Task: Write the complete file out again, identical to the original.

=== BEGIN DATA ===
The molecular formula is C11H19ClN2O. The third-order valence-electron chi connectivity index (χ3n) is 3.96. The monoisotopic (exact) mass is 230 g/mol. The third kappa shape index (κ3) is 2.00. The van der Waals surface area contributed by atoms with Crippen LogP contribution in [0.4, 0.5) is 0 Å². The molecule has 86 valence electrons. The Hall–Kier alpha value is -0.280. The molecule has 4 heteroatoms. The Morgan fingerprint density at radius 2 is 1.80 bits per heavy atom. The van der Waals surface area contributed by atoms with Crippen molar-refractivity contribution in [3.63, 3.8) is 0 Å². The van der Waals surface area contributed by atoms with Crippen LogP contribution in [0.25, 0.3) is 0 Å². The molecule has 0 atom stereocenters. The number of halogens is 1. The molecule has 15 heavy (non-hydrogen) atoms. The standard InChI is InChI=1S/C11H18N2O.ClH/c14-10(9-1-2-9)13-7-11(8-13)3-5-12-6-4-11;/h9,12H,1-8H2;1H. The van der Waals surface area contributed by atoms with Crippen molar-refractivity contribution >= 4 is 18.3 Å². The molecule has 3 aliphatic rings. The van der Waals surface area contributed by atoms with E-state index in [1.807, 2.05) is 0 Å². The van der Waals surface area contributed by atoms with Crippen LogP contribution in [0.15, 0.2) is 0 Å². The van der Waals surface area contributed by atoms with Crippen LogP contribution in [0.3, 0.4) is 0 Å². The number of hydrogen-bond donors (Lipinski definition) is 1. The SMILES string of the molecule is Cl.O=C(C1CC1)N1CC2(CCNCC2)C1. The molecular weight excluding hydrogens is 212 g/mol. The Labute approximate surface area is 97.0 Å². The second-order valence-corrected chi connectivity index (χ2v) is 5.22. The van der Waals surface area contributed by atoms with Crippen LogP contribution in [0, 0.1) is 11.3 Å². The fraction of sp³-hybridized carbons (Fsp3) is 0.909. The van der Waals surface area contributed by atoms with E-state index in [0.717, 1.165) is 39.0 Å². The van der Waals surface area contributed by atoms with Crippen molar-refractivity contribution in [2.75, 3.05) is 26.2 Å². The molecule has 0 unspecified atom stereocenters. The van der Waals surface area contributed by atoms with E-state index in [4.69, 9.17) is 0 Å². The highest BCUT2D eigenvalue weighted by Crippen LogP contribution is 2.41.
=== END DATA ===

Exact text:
The molecular formula is C11H19ClN2O. The third-order valence-electron chi connectivity index (χ3n) is 3.96. The monoisotopic (exact) mass is 230 g/mol. The third kappa shape index (κ3) is 2.00. The van der Waals surface area contributed by atoms with Crippen LogP contribution in [0.4, 0.5) is 0 Å². The molecule has 86 valence electrons. The Hall–Kier alpha value is -0.280. The molecule has 4 heteroatoms. The Morgan fingerprint density at radius 2 is 1.80 bits per heavy atom. The van der Waals surface area contributed by atoms with Crippen molar-refractivity contribution in [3.63, 3.8) is 0 Å². The van der Waals surface area contributed by atoms with Crippen LogP contribution in [0.25, 0.3) is 0 Å². The molecule has 0 atom stereocenters. The number of halogens is 1. The molecule has 15 heavy (non-hydrogen) atoms. The standard InChI is InChI=1S/C11H18N2O.ClH/c14-10(9-1-2-9)13-7-11(8-13)3-5-12-6-4-11;/h9,12H,1-8H2;1H. The van der Waals surface area contributed by atoms with Crippen molar-refractivity contribution >= 4 is 18.3 Å². The molecule has 3 aliphatic rings. The van der Waals surface area contributed by atoms with E-state index in [1.807, 2.05) is 0 Å². The van der Waals surface area contributed by atoms with Crippen LogP contribution in [0.15, 0.2) is 0 Å². The van der Waals surface area contributed by atoms with Crippen LogP contribution in [0.3, 0.4) is 0 Å². The number of hydrogen-bond donors (Lipinski definition) is 1. The SMILES string of the molecule is Cl.O=C(C1CC1)N1CC2(CCNCC2)C1. The molecular weight excluding hydrogens is 212 g/mol. The Labute approximate surface area is 97.0 Å². The second-order valence-corrected chi connectivity index (χ2v) is 5.22. The van der Waals surface area contributed by atoms with Crippen LogP contribution in [0, 0.1) is 11.3 Å². The fraction of sp³-hybridized carbons (Fsp3) is 0.909. The van der Waals surface area contributed by atoms with E-state index in [0.717, 1.165) is 39.0 Å². The van der Waals surface area contributed by atoms with Crippen molar-refractivity contribution in [2.75, 3.05) is 26.2 Å². The molecule has 0 unspecified atom stereocenters. The van der Waals surface area contributed by atoms with E-state index in [4.69, 9.17) is 0 Å². The highest BCUT2D eigenvalue weighted by Crippen LogP contribution is 2.41.